The Politics of Disgust: The Public Identity of the Welfare Queen
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BeschreibungAnge-Marie Hancock argues that longstanding beliefs about poor African American mothers were the foundation for the contentious 1996 welfare reform debate that effectively "ended welfare as we know it." By examining the public identity of the so-called welfare queen and its role in hindering democratic deliberation, The Politics of Disgust shows how stereotypes and politically motivated misperceptions about race, class and gender were effectively used to instigate a politics of disgust. The ongoing role of
Pressestimmen"The Politics of Disgust is a very thoughtful, theoretically sophisticated, empirically rich analysis of the discourse of welfare reform." --Political Science Quarterly "An important contribution to our understanding." --Perspectives on Politics "For those concerned about inequality and democratic theory in America, Hancock's introduction alone, in which she frames the characteristics of politics of disgust, makes the book worthwhile." --Perspectives on Politics "Brilliantly conceived and executed...[A] stunning work of public policy that, if embraced, could radically change 'welfare'--and America--as we know it." --Robin D. G. Kelley, author of Freedom Dreams: The Black Radical Imagination "[A] challenging and disturbing account of the impact of stereotypes in politics. Anyone interested in the means by which the poor, the unpopular, and the alienated are kept from participating in politics to demand better treatment should read this book." --Frank R. Baumgartner, coauthor of Agendas and Instability in American Politics "[An] excellent and outstanding book; Ange-Marie Hancock has established herself without doubt as a rising star in political science." --Gerald Horne, author of Race War! White Supremacy and the Japanese Attack on the British Empire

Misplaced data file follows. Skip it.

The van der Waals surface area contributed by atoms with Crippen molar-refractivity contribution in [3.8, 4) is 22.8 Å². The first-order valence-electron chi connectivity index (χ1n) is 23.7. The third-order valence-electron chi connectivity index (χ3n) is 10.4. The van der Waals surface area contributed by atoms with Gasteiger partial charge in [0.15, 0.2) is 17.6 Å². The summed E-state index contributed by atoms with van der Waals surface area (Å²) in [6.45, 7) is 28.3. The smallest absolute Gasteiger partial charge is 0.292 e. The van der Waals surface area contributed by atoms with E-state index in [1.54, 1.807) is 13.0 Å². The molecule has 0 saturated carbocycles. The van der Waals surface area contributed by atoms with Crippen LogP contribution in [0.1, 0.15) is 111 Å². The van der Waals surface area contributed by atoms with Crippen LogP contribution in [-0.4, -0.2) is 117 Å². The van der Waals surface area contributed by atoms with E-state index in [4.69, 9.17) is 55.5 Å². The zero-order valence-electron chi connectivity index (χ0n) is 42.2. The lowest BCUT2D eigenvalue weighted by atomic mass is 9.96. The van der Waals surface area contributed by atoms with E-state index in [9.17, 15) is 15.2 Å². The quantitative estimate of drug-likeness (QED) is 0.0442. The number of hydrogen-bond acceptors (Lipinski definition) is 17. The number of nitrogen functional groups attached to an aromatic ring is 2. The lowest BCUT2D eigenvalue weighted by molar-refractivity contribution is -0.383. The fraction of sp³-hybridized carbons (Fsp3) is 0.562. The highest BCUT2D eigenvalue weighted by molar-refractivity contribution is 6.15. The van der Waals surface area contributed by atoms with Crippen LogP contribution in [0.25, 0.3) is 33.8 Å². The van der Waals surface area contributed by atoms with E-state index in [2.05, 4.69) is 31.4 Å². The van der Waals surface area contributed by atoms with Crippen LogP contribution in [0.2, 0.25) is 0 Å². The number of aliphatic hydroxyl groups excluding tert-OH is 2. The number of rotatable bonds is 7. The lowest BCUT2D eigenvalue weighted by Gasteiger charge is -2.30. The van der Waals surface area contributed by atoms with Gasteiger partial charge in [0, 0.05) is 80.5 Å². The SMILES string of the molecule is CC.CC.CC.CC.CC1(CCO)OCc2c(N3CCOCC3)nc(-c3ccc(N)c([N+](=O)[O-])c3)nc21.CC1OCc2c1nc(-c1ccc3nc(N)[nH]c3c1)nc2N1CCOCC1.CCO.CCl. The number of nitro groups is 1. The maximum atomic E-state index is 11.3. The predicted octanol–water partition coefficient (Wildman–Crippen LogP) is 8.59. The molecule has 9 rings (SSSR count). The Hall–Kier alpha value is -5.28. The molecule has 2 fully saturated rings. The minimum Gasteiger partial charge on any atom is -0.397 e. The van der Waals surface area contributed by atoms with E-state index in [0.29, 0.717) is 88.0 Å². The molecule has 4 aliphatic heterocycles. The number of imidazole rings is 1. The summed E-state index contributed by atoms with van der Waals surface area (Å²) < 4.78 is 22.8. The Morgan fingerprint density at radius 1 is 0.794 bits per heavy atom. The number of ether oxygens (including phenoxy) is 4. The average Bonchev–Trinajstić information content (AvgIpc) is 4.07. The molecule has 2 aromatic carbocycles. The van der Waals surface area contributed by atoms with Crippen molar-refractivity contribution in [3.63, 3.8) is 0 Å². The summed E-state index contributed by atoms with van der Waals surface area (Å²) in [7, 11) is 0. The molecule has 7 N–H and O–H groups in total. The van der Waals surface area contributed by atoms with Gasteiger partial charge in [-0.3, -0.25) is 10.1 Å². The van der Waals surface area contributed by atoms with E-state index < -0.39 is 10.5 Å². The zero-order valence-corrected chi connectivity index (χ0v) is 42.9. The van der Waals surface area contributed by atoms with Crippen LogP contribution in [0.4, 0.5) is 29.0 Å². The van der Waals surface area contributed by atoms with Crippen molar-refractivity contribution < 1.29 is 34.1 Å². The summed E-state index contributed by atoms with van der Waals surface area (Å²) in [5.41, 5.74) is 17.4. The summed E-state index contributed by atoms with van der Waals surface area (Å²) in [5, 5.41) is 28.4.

Untertitel: New. Sprache: Englisch.
Verlag: NEW YORK UNIV PR
Erscheinungsdatum: Dezember 2004
Seitenanzahl: 210 Seiten